I edited my post to make the company generic.  However, Delta *did* pay a very strong dividend before it was suspended.  But, let me throw your logic back at you, if Delta is not a growth stock and can't pay a dividend during the loan and the year after the loan ... who is going to be an investor in Delta other than the government?  With the stock price in the toilet, who is going to give them a substantial line of credit?  What's next ... bailout plan #2?  Or is the government just going to own the airline industry or cut its losses, leaving us with fewer carriers (already a dangerous thing for consumer pricing issues)?  

The lack of dividends could result in throwing the baby out with the bathwater.  If you don't like the idea of some taxpayer money being used for dividends (that senior citizens count on) ... I hope you like the idea of *all* taxpayer money potentially wasted on a bailout with provisions that preclude it from being successful.   

ctyankee

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Re: Senate 2T Stimulus Bill - Dividend Concerns

"I edited my post to make the company generic.  However, Delta *did* pay a very strong dividend before it was suspended.  But, let me throw your logic back at you, if Delta is not a growth stock and can't pay a dividend during the loan and the year after the loan ... who is going to be an investor in Delta other than the government?  With the stock price in the toilet, who is going to give them a substantial line of credit?  What's next ... bailout plan #2?  Or is the government just going to own the airline industry or cut its losses, leaving us with fewer carriers (already a dangerous thing for consumer pricing issues)?  

The lack of dividends could result in throwing the baby out with the bathwater.  If you don't like the idea of some taxpayer money being used for dividends (that senior citizens count on) ... I hope you like the idea of *all* taxpayer money potentially wasted on a bailout with provisions that preclude it from being successful."

Funds, especially index funds.  Individual income investors won't buy it.  Neither will growth investors!  About as generic as you can get!  8-))

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Re: Senate 2T Stimulus Bill - Dividend Concerns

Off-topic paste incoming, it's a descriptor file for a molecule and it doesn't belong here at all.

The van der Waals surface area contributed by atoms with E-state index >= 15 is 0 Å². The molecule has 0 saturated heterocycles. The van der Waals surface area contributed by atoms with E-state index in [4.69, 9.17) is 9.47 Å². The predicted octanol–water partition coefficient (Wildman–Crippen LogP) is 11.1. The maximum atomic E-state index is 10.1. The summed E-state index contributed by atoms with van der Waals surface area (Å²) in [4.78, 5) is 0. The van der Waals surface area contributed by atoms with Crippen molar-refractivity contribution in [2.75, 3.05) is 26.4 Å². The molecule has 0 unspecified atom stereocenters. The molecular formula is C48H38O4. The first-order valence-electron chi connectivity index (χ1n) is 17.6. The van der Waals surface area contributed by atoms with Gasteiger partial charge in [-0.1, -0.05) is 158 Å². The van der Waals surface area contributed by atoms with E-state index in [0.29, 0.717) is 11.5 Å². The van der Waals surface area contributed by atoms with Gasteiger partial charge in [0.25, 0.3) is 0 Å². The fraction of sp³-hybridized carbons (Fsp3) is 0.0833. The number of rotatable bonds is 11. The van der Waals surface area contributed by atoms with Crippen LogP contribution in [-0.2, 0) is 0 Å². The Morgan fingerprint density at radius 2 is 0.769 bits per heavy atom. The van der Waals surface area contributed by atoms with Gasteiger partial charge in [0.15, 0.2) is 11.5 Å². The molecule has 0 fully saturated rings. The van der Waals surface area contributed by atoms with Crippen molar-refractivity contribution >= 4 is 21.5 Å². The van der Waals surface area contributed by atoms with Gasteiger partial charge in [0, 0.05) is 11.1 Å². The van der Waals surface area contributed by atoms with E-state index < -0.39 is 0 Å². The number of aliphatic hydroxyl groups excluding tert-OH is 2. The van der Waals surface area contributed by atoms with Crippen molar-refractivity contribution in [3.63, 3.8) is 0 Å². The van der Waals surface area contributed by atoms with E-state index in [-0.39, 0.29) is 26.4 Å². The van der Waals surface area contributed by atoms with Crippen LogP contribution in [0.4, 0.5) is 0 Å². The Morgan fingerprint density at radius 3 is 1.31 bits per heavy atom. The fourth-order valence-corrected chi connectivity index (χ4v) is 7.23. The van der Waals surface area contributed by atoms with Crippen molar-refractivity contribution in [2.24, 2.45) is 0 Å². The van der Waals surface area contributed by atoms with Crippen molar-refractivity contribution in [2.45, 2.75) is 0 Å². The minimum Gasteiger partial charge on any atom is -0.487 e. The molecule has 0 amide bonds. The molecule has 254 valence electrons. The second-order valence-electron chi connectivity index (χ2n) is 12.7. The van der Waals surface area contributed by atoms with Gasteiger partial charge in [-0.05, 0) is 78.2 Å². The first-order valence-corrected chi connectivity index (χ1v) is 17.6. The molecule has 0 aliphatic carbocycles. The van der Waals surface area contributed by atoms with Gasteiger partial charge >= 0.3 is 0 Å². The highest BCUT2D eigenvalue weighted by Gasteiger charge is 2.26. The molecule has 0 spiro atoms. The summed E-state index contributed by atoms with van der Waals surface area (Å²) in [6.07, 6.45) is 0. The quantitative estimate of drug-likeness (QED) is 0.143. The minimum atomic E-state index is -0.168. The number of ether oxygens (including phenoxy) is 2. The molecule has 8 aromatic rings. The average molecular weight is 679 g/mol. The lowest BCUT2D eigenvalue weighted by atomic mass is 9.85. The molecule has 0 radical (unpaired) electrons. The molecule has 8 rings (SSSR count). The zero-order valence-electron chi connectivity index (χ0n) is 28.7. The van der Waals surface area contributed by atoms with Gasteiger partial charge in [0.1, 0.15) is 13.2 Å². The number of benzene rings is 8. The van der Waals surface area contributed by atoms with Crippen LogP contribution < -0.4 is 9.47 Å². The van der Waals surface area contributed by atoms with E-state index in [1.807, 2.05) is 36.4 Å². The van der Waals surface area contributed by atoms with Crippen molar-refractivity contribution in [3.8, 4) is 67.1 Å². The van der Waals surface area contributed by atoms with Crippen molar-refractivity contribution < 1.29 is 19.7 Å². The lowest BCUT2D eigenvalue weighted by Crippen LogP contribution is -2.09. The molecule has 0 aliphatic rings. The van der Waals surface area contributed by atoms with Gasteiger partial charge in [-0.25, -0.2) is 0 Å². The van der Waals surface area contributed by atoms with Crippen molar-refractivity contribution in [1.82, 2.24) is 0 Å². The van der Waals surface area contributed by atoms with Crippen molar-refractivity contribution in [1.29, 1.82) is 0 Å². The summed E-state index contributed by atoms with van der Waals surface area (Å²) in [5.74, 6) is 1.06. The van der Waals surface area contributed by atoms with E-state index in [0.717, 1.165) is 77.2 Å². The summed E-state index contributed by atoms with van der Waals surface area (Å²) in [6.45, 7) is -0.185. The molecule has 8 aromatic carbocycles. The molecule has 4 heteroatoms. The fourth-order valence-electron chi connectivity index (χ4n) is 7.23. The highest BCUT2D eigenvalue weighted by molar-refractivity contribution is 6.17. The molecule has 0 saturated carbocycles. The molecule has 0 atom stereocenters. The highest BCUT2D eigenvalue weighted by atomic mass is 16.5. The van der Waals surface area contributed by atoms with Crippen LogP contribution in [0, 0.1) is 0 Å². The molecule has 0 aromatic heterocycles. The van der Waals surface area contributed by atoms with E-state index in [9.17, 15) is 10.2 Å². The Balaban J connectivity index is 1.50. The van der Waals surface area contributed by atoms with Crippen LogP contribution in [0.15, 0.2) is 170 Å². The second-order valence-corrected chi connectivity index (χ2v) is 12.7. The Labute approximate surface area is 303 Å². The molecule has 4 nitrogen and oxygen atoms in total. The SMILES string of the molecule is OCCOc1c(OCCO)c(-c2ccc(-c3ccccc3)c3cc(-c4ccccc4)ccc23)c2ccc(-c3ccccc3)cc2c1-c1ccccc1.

@ctyankee wrote:

@ElLobo wrote:

@ctyankee wrote:

All,  

It appears (but not certain as the bill has not been officially passed yet) that the Senate 2 Trillion Stimulus Bill has a provision that precludes businesses that take loans from the government from paying a dividend during the loan and the 12 month period after the loan.  

So .... say if Delta Airlines has a loan (versus an outright bailout) ... no dividend?

If so, holy mackerel!  I doubt that Congress is fully aware of how many senior citizens count on those dividends and have set up their portfolios to be dividend-centric.   

I can see limiting buy-backs in that manner and I could see putting in a cap so that dividends are not increased.  But eliminating the dividend entirely?  That seems quite alarming to me and I'm more of a capital gains investor.  I can only imagine what those that have Dividend-yielding OEF and ETFs are thinking if this truly becomes law.  

ctyankee


I wholeheartedly agree with this, conceptually.  Why should government loans/grants to businesses be sent right back out to investors, in the form of diveys or buybacks, rather than staying within the business?  Nevertheless, Boeing has already suspended their dividend.  Delta and United don't pay a divey anyhow, and both American and Southwest are not considered great divey paying stocks, for income, for a retiree!  In fact, I don't think the airlines are considered great growth stocks either!  8-))


@ElLobo 

I edited my post to make the company generic.  However, Delta *did* pay a very strong dividend before it was suspended.  But, let me throw your logic back at you, if Delta is not a growth stock and can't pay a dividend during the loan and the year after the loan ... who is going to be an investor in Delta other than the government?  With the stock price in the toilet, who is going to give them a substantial line of credit?  What's next ... bailout plan #2?  Or is the government just going to own the airline industry or cut its losses, leaving us with fewer carriers (already a dangerous thing for consumer pricing issues)?  

The lack of dividends could result in throwing the baby out with the bathwater.  If you don't like the idea of some taxpayer money being used for dividends (that senior citizens count on) ... I hope you like the idea of *all* taxpayer money potentially wasted on a bailout with provisions that preclude it from being successful.   

ctyankee


60B bailout bill for airlines has many complex provisions for assistance to that will only be understood when treasury issues regulations implementing the conditions of eligibility. Bots Can’t make informed investment decisions based on headlines which is why it will be risky to invest in airlines. Secretary munchin said Recovery law is not a bail out and some money will have to be repaid. And bailout will not put fannies in the seats of airlines to restore them to profitability. Companies with cash on hand and good balance sheets e.g., Walmart, CVS will survive and dominate their sectors as the recovery takes effect.

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Re: Senate 2T Stimulus Bill - Dividend Concerns

 Hopefully, this will put an end to the thesis that dividends are safe and that the best strategy for retirees is to build a concentrated portfolio based on high yielding stocks and levered ETN's. The three most important words in investing are diversification, diversification, and diversification.